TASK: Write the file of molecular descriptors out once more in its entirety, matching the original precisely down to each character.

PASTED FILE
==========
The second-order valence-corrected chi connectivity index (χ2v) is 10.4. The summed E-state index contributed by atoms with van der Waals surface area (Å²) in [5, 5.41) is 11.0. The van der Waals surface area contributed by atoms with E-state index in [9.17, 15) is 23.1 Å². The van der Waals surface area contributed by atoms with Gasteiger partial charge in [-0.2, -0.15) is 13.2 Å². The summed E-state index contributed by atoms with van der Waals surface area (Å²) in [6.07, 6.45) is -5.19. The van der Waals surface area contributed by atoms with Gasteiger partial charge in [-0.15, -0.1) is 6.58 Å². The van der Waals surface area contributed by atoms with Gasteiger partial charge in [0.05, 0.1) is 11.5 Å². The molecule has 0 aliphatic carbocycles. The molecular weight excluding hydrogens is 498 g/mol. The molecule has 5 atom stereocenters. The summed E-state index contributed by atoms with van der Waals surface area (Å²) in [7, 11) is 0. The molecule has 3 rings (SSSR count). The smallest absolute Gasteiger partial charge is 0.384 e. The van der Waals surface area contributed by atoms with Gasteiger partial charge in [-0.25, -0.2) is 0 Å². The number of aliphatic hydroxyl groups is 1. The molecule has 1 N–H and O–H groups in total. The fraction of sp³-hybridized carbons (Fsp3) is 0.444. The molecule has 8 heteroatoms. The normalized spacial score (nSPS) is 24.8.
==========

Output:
The second-order valence-corrected chi connectivity index (χ2v) is 10.4. The summed E-state index contributed by atoms with van der Waals surface area (Å²) in [5, 5.41) is 11.0. The van der Waals surface area contributed by atoms with E-state index in [9.17, 15) is 23.1 Å². The van der Waals surface area contributed by atoms with Gasteiger partial charge in [-0.2, -0.15) is 13.2 Å². The summed E-state index contributed by atoms with van der Waals surface area (Å²) in [6.07, 6.45) is -5.19. The van der Waals surface area contributed by atoms with Gasteiger partial charge in [-0.15, -0.1) is 6.58 Å². The van der Waals surface area contributed by atoms with Gasteiger partial charge in [0.05, 0.1) is 11.5 Å². The molecule has 0 aliphatic carbocycles. The molecular weight excluding hydrogens is 498 g/mol. The molecule has 5 atom stereocenters. The summed E-state index contributed by atoms with van der Waals surface area (Å²) in [7, 11) is 0. The molecule has 3 rings (SSSR count). The smallest absolute Gasteiger partial charge is 0.384 e. The van der Waals surface area contributed by atoms with Gasteiger partial charge in [-0.25, -0.2) is 0 Å². The number of aliphatic hydroxyl groups is 1. The molecule has 1 N–H and O–H groups in total. The fraction of sp³-hybridized carbons (Fsp3) is 0.444. The molecule has 8 heteroatoms. The normalized spacial score (nSPS) is 24.8.